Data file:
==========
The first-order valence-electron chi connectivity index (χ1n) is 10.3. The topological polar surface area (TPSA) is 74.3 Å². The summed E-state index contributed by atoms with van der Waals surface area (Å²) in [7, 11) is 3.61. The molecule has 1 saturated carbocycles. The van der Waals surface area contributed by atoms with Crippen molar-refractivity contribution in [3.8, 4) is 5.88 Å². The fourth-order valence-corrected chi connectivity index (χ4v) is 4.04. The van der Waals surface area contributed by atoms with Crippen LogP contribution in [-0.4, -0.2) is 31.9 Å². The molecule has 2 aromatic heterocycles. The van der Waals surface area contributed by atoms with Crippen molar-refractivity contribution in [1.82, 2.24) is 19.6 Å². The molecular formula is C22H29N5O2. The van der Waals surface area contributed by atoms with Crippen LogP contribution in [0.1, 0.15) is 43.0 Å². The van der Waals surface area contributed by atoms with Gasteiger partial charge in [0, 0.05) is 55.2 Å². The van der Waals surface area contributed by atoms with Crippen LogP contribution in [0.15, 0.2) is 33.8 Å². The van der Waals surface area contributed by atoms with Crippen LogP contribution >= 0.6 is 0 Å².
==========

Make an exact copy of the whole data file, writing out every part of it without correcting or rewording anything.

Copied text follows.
The first-order valence-electron chi connectivity index (χ1n) is 10.3. The topological polar surface area (TPSA) is 74.3 Å². The summed E-state index contributed by atoms with van der Waals surface area (Å²) in [7, 11) is 3.61. The molecule has 1 saturated carbocycles. The van der Waals surface area contributed by atoms with Crippen molar-refractivity contribution in [3.8, 4) is 5.88 Å². The fourth-order valence-corrected chi connectivity index (χ4v) is 4.04. The van der Waals surface area contributed by atoms with Crippen LogP contribution in [-0.4, -0.2) is 31.9 Å². The molecule has 2 aromatic heterocycles. The van der Waals surface area contributed by atoms with Crippen molar-refractivity contribution in [1.82, 2.24) is 19.6 Å². The molecular formula is C22H29N5O2. The van der Waals surface area contributed by atoms with Crippen LogP contribution in [0.1, 0.15) is 43.0 Å². The van der Waals surface area contributed by atoms with Gasteiger partial charge in [0, 0.05) is 55.2 Å². The van der Waals surface area contributed by atoms with Crippen LogP contribution in [0.15, 0.2) is 33.8 Å². The van der Waals surface area contributed by atoms with Crippen LogP contribution >= 0.6 is 0 Å².